How to Get Rid of Rose Suckers in 5 Easy Steps
Does your rose suddenly look different than the variety you planted? Grafting is popular for increasing the hardiness and vigor of many varieties, but the rootstock can send out suckers that threaten your rose. In this article, gardening expert and rose enthusiast Danielle Sherwood explains why suckers happen and what to do about it.
While grafting is an established propagation practice for roses that works very well, it does have some drawbacks. Sometimes, your beautifully growing rose will send up a cane from below the graft (or bud union) that belongs to the rootstock, called suckers. If allowed to grow, these suckers will take over the rose, eventually reverting to the hardier variety.
For clarity, suckers here refer only to canes grown from rootstock on grafted roses. When very vigorous or wild roses grown on their own roots slowly spread, the errant canes pop up where you don’t want them still grow from the desired plant. These are not true “suckers.”
How do you identify a true sucker? What’s the best way to remove suckers and save your rose? Getting this right depends on your understanding of the structure of grafted roses and what to look for. Here are 5 simple steps to help you figure it out!
What is Grafting?
Grafting is a propagation practice commonly done for fruit trees and even garden veggies. Since roses have been in cultivation, gardeners have experimented with grafting delicate and fragile varieties onto hardier rootstock.
To graft, a portion of the desired rose is fused onto a stronger rootstock variety. The hope is that the resulting rose will have the desired blooms from the grafted rose, along with the strength, disease resistance, and hardiness of the rootstock.
Some of the most common rootstock varieties are ‘Dr. Huey,’ a deep red Wichuriana climber, ‘Fortuniana,’ a hybrid of a wild rose combined with ‘Lady Banks,’ and ‘Multiflora,’ a very robust wild rose. Each offers different strengths.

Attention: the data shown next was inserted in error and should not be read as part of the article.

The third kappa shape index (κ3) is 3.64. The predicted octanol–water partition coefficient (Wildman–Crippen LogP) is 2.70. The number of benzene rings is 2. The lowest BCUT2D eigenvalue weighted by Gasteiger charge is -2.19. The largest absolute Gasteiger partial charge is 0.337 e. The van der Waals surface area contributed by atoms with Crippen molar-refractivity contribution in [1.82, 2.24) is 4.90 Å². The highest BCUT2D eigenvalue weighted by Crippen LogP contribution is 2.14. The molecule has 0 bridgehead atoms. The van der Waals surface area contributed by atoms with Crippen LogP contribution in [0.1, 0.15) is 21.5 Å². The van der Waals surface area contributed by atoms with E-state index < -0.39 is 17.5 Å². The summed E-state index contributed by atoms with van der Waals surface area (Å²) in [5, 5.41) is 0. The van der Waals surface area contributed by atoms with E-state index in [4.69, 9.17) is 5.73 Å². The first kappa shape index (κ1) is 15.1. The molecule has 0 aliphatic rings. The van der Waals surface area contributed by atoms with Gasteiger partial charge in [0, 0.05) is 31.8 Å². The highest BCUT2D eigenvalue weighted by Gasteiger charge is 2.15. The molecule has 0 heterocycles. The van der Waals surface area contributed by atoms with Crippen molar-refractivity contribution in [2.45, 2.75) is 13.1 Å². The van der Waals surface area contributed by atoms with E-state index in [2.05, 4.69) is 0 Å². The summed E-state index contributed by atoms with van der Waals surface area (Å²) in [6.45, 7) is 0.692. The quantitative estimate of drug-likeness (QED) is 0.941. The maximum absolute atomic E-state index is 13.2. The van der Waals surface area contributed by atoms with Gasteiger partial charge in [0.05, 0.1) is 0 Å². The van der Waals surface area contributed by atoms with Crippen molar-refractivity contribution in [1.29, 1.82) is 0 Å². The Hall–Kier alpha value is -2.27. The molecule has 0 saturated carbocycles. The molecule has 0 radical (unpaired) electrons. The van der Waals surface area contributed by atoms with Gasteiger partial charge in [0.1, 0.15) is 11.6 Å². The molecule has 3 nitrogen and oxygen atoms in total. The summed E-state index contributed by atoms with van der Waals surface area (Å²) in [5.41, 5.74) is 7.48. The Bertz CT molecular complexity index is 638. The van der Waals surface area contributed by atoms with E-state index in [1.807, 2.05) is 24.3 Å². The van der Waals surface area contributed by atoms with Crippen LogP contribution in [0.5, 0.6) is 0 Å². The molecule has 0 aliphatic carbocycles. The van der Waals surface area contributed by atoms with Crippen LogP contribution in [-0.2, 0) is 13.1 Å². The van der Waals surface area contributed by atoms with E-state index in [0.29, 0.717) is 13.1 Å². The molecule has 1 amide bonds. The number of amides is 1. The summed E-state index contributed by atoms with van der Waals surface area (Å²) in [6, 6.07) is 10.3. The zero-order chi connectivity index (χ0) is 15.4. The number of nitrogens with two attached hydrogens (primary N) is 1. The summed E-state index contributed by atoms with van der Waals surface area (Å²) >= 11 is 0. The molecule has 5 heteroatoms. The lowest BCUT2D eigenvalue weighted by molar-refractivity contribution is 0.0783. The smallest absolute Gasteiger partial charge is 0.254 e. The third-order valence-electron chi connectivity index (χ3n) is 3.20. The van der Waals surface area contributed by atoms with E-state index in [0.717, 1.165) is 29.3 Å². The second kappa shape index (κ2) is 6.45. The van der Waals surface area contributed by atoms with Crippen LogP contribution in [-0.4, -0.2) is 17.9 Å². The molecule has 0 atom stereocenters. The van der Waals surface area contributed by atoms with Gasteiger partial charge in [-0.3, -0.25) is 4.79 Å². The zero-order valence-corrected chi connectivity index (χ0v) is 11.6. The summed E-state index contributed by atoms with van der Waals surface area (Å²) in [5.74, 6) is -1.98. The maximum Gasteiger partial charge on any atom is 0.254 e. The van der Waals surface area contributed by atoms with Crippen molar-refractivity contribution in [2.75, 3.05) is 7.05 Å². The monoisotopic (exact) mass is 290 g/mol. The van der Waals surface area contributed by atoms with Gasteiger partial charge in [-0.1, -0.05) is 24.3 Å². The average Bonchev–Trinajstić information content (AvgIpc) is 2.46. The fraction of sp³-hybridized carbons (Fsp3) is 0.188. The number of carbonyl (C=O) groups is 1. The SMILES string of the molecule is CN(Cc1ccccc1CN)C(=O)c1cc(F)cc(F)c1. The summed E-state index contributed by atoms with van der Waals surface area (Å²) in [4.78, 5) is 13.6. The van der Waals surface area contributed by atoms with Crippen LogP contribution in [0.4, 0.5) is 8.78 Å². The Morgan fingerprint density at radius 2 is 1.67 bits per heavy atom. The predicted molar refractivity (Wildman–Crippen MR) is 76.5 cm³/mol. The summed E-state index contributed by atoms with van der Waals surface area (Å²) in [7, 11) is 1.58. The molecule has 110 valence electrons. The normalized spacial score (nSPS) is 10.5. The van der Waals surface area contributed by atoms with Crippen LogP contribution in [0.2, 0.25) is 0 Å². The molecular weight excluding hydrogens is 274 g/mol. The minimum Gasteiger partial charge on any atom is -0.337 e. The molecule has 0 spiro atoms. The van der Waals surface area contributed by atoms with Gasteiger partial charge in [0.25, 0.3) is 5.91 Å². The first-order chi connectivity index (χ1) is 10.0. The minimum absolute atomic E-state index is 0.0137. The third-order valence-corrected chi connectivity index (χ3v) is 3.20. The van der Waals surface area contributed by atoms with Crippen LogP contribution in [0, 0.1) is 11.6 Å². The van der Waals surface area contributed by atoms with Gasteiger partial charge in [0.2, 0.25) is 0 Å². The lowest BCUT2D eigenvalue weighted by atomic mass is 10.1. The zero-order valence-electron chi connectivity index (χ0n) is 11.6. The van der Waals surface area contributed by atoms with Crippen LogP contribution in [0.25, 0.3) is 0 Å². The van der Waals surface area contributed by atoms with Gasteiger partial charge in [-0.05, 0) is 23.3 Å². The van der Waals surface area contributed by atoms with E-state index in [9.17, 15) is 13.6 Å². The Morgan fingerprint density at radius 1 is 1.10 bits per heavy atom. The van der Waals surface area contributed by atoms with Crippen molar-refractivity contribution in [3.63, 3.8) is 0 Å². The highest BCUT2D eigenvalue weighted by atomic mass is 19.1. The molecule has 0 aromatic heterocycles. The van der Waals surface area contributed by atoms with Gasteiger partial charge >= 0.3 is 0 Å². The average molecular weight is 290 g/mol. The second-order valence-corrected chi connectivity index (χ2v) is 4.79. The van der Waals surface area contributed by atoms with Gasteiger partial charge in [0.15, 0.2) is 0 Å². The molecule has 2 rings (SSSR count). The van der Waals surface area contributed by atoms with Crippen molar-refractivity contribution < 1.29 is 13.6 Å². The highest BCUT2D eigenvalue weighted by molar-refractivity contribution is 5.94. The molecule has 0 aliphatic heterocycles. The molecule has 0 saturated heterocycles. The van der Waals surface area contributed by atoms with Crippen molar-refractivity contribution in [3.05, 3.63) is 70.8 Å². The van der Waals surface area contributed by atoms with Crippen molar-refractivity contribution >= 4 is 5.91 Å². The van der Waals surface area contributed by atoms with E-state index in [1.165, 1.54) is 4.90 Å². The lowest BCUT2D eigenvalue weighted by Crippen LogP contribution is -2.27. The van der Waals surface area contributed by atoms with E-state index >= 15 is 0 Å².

Tolerance for heat and cold, disease resistance, and vigorous growth are all considerations. Certain rootstock varieties are more commonly used in specific regions, like ‘Fortuniana’ for humidity and heat tolerance in the southern US and ‘Multiflora’ for extreme Canadian winters.
Drawbacks to Grafting
While grafting allows gardeners to grow roses that otherwise wouldn’t make it in their environment, there are some drawbacks to buying a grafted rose. Grafted roses are weaker than roses grown on their own roots and may not live as long.
The bud union (knuckly growth where the two roses are fused together) creates a vulnerable spot on the rose. When under stress, this can cause the rose to die back to the rootstock.
I inherited a ‘John Paul II’ rose (a creamy white hybrid) when I brought it home and didn’t pay it much attention. A few years ago, I noticed it growing dusky red rose flowers with long canes that stretched along my fence! The vigorous ‘Dr. Huey’ had sent up suckers from the rootstock and was vying to take over.
As these suckers took over the whole plant, they sucked away the nutrients the ‘John Paul II’ rose was in need of, slowly killing it and replacing it with the ‘Dr. Huey’. Just like this situation, it is best to get rid of rose suckers so the plant can remain in good condition.
5 Steps For Getting Rid of Rose Suckers
The best time to take care of suckers is when the rose is young and tender, as new growth is easier to snap off and less likely to grow back. Check for suckers in early spring. Examine your rose for long, slender canes with foliage or thorns that look different from the rest of the plant.
If you’re lazy like me and haven’t been paying attention, you might get surprised by a dark red bloom growing on your white-flowering rosebush! Even if that’s the case, you still have a chance to save your rose.
Step 1: Gather Materials
You really won’t need much to get rid of rose suckers. Most gardeners use their hands to snap them off. Since roses tend to have sharp thorns on the stems, you should probably wear thick gardening gloves to protect your hands. A small trowel is also useful for moving dirt around.
Pruning shears can be useful in some situations, so having them handy is nice but not necessary. Twisting or tearing the rose sucker off with your hands is said to be more productive.
If you plan to seal the wound afterward, you’ll need materials for that. However, this is a personal choice that differs from gardener to gardener.
What You’ll Need
- Thick gardening gloves
- Small shovel or trowel
- Pruning shears (optional)
- Small paintbrush (optional)
- Rose sealant, clear nail polish, or white glue such as Elmer’s (optional)
Step 2: Identify the Sucker
Your first step is to know how to identify a sucker. Generally, hardy rootstocks will send up long, fast-growing canes that look different than your purchased rose. There can be some confusion between a sucker and what is new growth on the plant.